WASHINGTON - The State Department will formally designate the Nigerian Islamist militant group Boko Haram as a "foreign terrorist organisation" on Wednesday, congressional sources and others briefed on the matter said.
The designation is significant because it directs US law enforcement and regulatory agencies to block business and financial transactions with Boko Haram, which wants to impose Islamic law in northern Nigeria and has ties to al Qaeda.
The move makes it a crime under US law to provide "material support" to the group. A State Department spokeswoman did not immediately respond to a request for comment.
Boko Haram and other splinter Islamist groups are seen as the biggest security threat in Nigeria, Africa's most populous country and top oil exporter.
In May, President Goodluck Jonathan increased a military campaign against Boko Haram. His government said last week that it has killed 70 civilians.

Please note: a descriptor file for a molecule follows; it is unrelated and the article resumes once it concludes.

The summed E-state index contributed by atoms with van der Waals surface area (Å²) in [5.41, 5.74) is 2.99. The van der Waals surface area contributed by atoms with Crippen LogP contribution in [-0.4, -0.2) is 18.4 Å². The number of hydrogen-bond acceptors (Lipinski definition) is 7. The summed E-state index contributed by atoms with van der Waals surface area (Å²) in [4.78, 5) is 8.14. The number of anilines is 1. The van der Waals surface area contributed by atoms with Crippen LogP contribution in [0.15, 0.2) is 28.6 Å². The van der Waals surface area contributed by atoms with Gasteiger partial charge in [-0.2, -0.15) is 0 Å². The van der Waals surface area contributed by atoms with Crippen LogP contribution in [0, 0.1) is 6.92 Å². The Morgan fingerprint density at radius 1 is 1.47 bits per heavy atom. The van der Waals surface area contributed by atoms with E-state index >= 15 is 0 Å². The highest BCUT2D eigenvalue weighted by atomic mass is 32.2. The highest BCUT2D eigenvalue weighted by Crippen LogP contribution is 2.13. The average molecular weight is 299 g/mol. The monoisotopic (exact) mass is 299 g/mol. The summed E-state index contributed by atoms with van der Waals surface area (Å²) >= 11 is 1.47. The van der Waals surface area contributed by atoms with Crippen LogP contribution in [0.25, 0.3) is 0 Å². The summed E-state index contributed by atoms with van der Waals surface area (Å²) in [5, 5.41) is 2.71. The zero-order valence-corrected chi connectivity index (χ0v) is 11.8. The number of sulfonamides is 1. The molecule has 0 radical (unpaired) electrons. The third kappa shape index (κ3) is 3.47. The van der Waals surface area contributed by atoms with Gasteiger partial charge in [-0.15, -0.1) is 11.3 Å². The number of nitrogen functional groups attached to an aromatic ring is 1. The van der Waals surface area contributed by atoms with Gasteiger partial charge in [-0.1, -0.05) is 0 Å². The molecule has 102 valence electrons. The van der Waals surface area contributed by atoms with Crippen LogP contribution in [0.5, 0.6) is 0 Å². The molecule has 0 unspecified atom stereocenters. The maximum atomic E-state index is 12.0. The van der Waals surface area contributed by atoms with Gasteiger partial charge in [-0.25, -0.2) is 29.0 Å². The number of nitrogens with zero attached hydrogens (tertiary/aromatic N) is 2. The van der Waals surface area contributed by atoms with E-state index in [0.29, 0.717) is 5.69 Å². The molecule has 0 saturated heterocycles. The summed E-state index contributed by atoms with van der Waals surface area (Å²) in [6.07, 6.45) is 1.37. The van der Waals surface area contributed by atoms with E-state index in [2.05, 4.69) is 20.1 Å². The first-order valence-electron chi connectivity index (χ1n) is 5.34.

The House Foreign Affairs Committee, which a source said has been notified of the decision, has scheduled a hearing on the group for Wednesday.
"The likelihood of more hearings on this issue may have been a final straw in encouraging the State Department to acknowledge something which has been apparent for some time - the growing relationship between Boko Haram and al Qaeda in the Arabian Peninsula," said US Rep. Patrick Meehan, a Pennsylvania Republican who convened his own hearing on the issue.
Meehan chairs a Homeland Security subcommittee, not a Foreign Affairs committee, and has not been briefed by the State Department. "Boko Haram is of growing influence and of major concern," he said.
Last year, the Justice Department's senior top national security official, Lisa Monaco, sent a letter to the State Department arguing that Boko Haram met the criteria to be listed as a "foreign terrorist" group because, she said, it either engages in terrorism that threatens the United States or has a capability or intent to do so.